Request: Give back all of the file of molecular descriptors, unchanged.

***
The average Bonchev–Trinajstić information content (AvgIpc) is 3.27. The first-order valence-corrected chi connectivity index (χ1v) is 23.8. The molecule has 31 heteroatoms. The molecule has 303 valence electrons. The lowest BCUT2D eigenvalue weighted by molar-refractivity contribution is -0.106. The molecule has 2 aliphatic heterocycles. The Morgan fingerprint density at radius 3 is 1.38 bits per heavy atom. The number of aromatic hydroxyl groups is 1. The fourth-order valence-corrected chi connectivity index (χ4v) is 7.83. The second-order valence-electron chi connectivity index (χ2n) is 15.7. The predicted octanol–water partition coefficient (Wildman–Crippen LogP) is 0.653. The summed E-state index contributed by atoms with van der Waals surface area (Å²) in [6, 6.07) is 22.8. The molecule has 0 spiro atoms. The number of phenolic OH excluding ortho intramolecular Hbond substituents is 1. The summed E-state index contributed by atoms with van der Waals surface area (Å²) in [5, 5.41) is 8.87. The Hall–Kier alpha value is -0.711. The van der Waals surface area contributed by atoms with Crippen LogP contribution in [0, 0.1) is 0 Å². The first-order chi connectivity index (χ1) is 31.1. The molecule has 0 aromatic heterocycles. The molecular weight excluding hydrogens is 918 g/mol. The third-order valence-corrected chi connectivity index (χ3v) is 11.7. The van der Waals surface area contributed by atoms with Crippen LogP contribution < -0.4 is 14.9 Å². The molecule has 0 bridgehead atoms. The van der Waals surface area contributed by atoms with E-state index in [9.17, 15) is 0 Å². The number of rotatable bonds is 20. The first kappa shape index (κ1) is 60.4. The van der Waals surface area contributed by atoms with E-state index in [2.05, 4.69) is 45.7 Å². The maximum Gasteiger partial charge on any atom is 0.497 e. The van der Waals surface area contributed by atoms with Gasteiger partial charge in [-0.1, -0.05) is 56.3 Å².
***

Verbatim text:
The average Bonchev–Trinajstić information content (AvgIpc) is 3.27. The first-order valence-corrected chi connectivity index (χ1v) is 23.8. The molecule has 31 heteroatoms. The molecule has 303 valence electrons. The lowest BCUT2D eigenvalue weighted by molar-refractivity contribution is -0.106. The molecule has 2 aliphatic heterocycles. The Morgan fingerprint density at radius 3 is 1.38 bits per heavy atom. The number of aromatic hydroxyl groups is 1. The fourth-order valence-corrected chi connectivity index (χ4v) is 7.83. The second-order valence-electron chi connectivity index (χ2n) is 15.7. The predicted octanol–water partition coefficient (Wildman–Crippen LogP) is 0.653. The summed E-state index contributed by atoms with van der Waals surface area (Å²) in [6, 6.07) is 22.8. The molecule has 0 spiro atoms. The number of phenolic OH excluding ortho intramolecular Hbond substituents is 1. The summed E-state index contributed by atoms with van der Waals surface area (Å²) in [5, 5.41) is 8.87. The Hall–Kier alpha value is -0.711. The van der Waals surface area contributed by atoms with Crippen LogP contribution in [0, 0.1) is 0 Å². The first-order chi connectivity index (χ1) is 31.1. The molecule has 0 aromatic heterocycles. The molecular weight excluding hydrogens is 918 g/mol. The third-order valence-corrected chi connectivity index (χ3v) is 11.7. The van der Waals surface area contributed by atoms with Crippen LogP contribution < -0.4 is 14.9 Å². The molecule has 0 bridgehead atoms. The van der Waals surface area contributed by atoms with E-state index in [9.17, 15) is 0 Å². The number of rotatable bonds is 20. The first kappa shape index (κ1) is 60.4. The van der Waals surface area contributed by atoms with E-state index in [2.05, 4.69) is 45.7 Å². The maximum Gasteiger partial charge on any atom is 0.497 e. The van der Waals surface area contributed by atoms with Gasteiger partial charge in [-0.1, -0.05) is 56.3 Å².